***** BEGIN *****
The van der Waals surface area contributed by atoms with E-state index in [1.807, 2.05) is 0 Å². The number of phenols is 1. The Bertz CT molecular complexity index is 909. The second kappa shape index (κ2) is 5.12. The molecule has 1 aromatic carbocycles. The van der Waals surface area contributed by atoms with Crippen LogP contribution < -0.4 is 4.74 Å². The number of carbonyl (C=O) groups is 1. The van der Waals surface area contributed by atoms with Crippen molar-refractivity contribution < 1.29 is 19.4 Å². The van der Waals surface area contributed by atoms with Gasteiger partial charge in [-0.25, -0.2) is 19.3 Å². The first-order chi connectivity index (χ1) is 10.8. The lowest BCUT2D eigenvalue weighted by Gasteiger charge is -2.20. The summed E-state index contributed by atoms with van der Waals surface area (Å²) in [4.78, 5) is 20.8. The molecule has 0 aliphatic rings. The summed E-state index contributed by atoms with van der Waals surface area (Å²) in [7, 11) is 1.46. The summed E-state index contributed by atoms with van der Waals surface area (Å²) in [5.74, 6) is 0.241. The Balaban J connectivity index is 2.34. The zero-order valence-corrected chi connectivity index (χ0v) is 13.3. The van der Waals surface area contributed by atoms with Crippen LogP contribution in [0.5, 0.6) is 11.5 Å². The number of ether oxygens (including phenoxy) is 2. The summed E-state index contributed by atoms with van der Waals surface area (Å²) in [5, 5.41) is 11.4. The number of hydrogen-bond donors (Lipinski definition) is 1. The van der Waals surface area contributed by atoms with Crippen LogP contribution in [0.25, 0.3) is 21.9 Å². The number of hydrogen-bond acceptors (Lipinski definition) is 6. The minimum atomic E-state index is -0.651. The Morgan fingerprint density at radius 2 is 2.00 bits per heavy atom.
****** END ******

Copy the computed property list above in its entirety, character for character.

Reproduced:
The van der Waals surface area contributed by atoms with E-state index in [1.807, 2.05) is 0 Å². The number of phenols is 1. The Bertz CT molecular complexity index is 909. The second kappa shape index (κ2) is 5.12. The molecule has 1 aromatic carbocycles. The van der Waals surface area contributed by atoms with Crippen LogP contribution < -0.4 is 4.74 Å². The number of carbonyl (C=O) groups is 1. The van der Waals surface area contributed by atoms with Crippen molar-refractivity contribution < 1.29 is 19.4 Å². The van der Waals surface area contributed by atoms with Gasteiger partial charge in [-0.25, -0.2) is 19.3 Å². The first-order chi connectivity index (χ1) is 10.8. The lowest BCUT2D eigenvalue weighted by Gasteiger charge is -2.20. The summed E-state index contributed by atoms with van der Waals surface area (Å²) in [4.78, 5) is 20.8. The molecule has 0 aliphatic rings. The summed E-state index contributed by atoms with van der Waals surface area (Å²) in [7, 11) is 1.46. The summed E-state index contributed by atoms with van der Waals surface area (Å²) in [5.74, 6) is 0.241. The Balaban J connectivity index is 2.34. The zero-order valence-corrected chi connectivity index (χ0v) is 13.3. The van der Waals surface area contributed by atoms with Crippen LogP contribution in [0.5, 0.6) is 11.5 Å². The number of ether oxygens (including phenoxy) is 2. The summed E-state index contributed by atoms with van der Waals surface area (Å²) in [5, 5.41) is 11.4. The number of hydrogen-bond donors (Lipinski definition) is 1. The van der Waals surface area contributed by atoms with Crippen LogP contribution in [0.25, 0.3) is 21.9 Å². The number of hydrogen-bond acceptors (Lipinski definition) is 6. The minimum atomic E-state index is -0.651. The Morgan fingerprint density at radius 2 is 2.00 bits per heavy atom.